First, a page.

Scarlett Johansson rocked the red carpet at this year’s Academy Awards in striking mismatched earrings with diamonds, a look that gave the classic pear shaped diamonds an edgy appeal. Designed by Anita Ko for Forevermark, the diamond earrings featured exceptional pear shaped diamond drops—one resting on a single row of round diamonds, and the other, hanging from a loop of diamonds—with a total carat weight of 26.65. Johansson wasn’t the only celebrity sporting the popular mismatched earrings trend. At Hollywood’s biggest event of the year, Charlize Theron wore a single large diamond stud earring on one ear, and three diamond studs with a simple gold bar on the other, while Cynthia Erivo turned heads in Piaget’s diamond ear climbers mixed with multiple small dangling diamonds and ear cuffs to show off multiple ear piercings.
The mismatched earring trend isn’t just for red carpet events, it’s a great way to express your individuality and style any day of the week. Mismatched earrings are having such a big moment that jewelry designers and brands are now selling asymmetrical earring sets and single earrings. The bonus to this trend: if you’ve lost a favorite earring, you can still wear the single earring without its mate.
Asymmetrical and mismatched earrings started getting attention over the past few years when models began strutting down the runways at Balenciaga, Dior and Chanel wearing a mishmash of large statement-making earring styles. Then Meghan Markle made it an everyday look by mixing her ear climbers with stars and geometric stud earrings.
“Mismatched earrings are a hot trend right now because they give you a cool girl feel while conveying your own individual style”
“Mismatched earrings are a hot trend right now because they give you a cool girl feel while conveying your own individual style,” says celebrity stylist Cristina Ehrlich, who observes that the trend gives people an opportunity to get creative with their own pieces and add to their collections. “Chances are, if you’re mismatching two of your favorite earrings, you’ll be the only one with that combination.”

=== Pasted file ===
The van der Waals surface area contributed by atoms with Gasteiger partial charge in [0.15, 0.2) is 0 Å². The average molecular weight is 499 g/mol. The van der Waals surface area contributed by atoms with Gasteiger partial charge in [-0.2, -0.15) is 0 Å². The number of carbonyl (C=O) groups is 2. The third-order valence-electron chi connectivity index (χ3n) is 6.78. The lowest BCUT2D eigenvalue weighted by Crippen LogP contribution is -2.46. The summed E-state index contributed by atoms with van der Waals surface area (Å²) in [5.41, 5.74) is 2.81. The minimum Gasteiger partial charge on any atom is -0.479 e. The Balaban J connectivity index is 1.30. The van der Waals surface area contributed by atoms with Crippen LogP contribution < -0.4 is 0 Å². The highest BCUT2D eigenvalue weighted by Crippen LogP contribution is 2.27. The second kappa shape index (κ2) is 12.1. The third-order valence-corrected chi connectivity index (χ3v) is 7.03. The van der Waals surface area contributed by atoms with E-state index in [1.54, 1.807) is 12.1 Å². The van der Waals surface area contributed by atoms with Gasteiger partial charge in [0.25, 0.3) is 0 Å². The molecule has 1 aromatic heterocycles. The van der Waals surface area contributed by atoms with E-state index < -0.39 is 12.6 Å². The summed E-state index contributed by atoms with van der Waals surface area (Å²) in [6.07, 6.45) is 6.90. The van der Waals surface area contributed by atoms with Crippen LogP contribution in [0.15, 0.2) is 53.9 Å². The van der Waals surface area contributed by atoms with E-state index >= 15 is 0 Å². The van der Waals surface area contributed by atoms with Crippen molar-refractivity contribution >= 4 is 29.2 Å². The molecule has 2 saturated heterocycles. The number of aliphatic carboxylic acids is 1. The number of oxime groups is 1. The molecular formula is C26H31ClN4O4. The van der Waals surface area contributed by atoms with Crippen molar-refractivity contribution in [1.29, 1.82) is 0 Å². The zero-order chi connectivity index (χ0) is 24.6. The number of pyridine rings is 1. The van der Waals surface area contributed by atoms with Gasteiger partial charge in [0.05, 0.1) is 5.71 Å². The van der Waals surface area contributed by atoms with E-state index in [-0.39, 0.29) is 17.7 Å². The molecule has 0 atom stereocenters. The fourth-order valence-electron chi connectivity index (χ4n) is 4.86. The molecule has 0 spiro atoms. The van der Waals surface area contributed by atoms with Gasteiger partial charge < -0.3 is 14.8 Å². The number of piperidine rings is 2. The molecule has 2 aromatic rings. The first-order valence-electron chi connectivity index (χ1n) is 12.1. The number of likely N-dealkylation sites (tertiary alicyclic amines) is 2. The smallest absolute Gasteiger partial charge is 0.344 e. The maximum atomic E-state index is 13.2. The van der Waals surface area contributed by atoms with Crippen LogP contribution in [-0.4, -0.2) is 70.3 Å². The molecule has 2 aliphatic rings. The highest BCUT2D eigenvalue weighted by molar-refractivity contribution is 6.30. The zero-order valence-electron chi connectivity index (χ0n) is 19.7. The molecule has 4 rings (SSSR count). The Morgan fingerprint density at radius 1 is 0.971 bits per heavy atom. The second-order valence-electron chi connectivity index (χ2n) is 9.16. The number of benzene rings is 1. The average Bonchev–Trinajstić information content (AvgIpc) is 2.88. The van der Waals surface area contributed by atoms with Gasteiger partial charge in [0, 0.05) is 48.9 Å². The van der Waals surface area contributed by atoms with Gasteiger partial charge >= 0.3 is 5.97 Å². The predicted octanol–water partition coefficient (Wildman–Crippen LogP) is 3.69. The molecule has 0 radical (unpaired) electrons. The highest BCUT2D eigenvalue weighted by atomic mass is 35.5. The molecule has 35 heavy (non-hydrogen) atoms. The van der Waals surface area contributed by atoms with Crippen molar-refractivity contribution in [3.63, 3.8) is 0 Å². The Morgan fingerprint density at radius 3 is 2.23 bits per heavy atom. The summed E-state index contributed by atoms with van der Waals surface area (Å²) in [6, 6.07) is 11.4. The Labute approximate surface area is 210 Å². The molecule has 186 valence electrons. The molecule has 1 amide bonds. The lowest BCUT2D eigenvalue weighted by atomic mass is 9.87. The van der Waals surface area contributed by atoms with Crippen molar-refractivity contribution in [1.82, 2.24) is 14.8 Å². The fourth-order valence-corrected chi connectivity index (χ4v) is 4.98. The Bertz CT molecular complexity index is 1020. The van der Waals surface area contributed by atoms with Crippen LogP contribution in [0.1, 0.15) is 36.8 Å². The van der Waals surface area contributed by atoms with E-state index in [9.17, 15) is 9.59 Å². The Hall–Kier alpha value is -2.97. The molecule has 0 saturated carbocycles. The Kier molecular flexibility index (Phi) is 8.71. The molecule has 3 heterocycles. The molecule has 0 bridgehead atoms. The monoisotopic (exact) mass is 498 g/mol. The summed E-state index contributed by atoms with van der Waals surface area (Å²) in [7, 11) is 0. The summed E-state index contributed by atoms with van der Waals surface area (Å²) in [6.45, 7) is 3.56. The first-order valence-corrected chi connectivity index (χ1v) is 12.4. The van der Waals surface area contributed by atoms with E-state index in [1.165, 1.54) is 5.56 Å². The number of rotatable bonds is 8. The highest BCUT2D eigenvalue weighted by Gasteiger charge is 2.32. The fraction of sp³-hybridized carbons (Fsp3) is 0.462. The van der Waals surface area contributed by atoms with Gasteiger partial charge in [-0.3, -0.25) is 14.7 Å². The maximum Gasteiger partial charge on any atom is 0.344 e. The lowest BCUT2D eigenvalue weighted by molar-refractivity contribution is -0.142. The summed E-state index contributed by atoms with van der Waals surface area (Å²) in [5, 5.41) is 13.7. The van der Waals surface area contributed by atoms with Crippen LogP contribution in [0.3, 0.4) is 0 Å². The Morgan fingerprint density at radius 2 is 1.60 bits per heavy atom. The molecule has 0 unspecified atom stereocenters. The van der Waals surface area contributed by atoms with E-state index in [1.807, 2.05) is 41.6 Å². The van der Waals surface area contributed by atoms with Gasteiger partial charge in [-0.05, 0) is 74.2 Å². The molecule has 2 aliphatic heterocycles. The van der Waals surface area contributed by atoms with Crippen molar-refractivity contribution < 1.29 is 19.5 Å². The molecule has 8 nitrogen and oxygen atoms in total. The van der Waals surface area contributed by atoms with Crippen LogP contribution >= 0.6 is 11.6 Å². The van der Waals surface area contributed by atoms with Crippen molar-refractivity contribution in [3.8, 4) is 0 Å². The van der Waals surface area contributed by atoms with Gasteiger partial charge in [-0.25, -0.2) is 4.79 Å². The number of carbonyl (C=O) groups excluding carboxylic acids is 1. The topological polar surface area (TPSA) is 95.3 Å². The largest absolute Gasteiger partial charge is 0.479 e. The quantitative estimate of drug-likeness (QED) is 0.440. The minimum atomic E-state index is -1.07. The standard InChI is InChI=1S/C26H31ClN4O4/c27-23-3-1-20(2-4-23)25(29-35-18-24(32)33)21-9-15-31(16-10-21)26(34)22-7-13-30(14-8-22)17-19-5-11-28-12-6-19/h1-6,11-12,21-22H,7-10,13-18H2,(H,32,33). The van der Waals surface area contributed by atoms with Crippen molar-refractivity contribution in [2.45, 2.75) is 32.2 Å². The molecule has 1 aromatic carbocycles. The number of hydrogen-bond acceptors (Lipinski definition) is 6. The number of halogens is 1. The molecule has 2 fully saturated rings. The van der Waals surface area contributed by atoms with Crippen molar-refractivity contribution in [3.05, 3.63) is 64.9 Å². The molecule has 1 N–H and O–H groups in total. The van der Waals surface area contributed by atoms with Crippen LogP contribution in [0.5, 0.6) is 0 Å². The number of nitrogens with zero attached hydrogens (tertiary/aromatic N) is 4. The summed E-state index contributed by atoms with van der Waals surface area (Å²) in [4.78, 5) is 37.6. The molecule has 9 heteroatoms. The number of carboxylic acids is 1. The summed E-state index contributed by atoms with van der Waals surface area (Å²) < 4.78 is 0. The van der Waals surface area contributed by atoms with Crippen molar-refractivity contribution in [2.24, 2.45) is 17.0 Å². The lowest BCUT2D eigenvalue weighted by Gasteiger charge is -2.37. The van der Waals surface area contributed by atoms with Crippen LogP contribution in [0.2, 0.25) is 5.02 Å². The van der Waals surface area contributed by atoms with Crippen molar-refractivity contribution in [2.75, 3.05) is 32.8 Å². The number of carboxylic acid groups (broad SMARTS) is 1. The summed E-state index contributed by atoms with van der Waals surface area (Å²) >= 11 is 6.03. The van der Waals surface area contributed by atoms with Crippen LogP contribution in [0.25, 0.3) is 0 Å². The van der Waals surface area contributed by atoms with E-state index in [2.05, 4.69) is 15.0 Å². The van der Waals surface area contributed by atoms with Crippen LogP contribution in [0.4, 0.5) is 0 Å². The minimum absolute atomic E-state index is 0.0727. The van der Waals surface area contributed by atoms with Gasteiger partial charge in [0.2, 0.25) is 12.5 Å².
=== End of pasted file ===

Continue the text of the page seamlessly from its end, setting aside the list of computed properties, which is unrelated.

Depending on the type ear piercings you have, the trend is a cool way to creatively wear a pair of earrings on one ear if there is room, while rocking one statement earring on the opposite ear for an edgy look.
Jewelry designer Valérie Messika’s style signifier is asymmetrical earrings. The chic designer is always seen wearing a mixture of earring styles including diamond studs, drop earrings, and diamond ear climbers. The Messika collection offers sets of small and large diamond ear climbers and long and short diamond drops. Known for what she calls “breaking the codes” of traditional jewelry, the Paris-based designer creates large diamond earrings in sleek and modern settings with hardly a trace of visible metal.
From simple studs and hoops to playful charms and symbols, mix match earrings is a way for women to tell their own stories. “It’s a means of self-expression and a way for women to feel a little edgy without committing to something as permanent as a tattoo,” says Alysa Teichman of Ylang23, which has a shop in Dallas and a robust online business. “Our clients (both in-store and online) are obsessed with bringing out their individuality through piercings, and we are here to take part in that joy!”
Teichman suggests you start building your look with mismatched earrings pieces you love and add on styles, from personal charms and diamond-studded sticks to geometric shapes depending on your mood. “The mismatched earring trend looks good on literally everyone,” she says. “We have seen women in their 80s get pierced at our store, and they look and feel amazing.” Teichman’s top picks for little earrings are Maria Tash and Pamela Love, and she gravitates towards Sydney Evan, Alison Lou, Jennifer Meyer and Celine Daoust for mismatched stud earrings. “We also love Irene Neuwirth’s single earrings, which elevate any look.”
Wearing mismatched earrings to show off your ear piercings is a way to add a sense of playfulness, edginess or glamour to your personal style, and it’s a trend that is here to stay because, as Teichman notes, women are just beginning to discover all of the look’s creative options.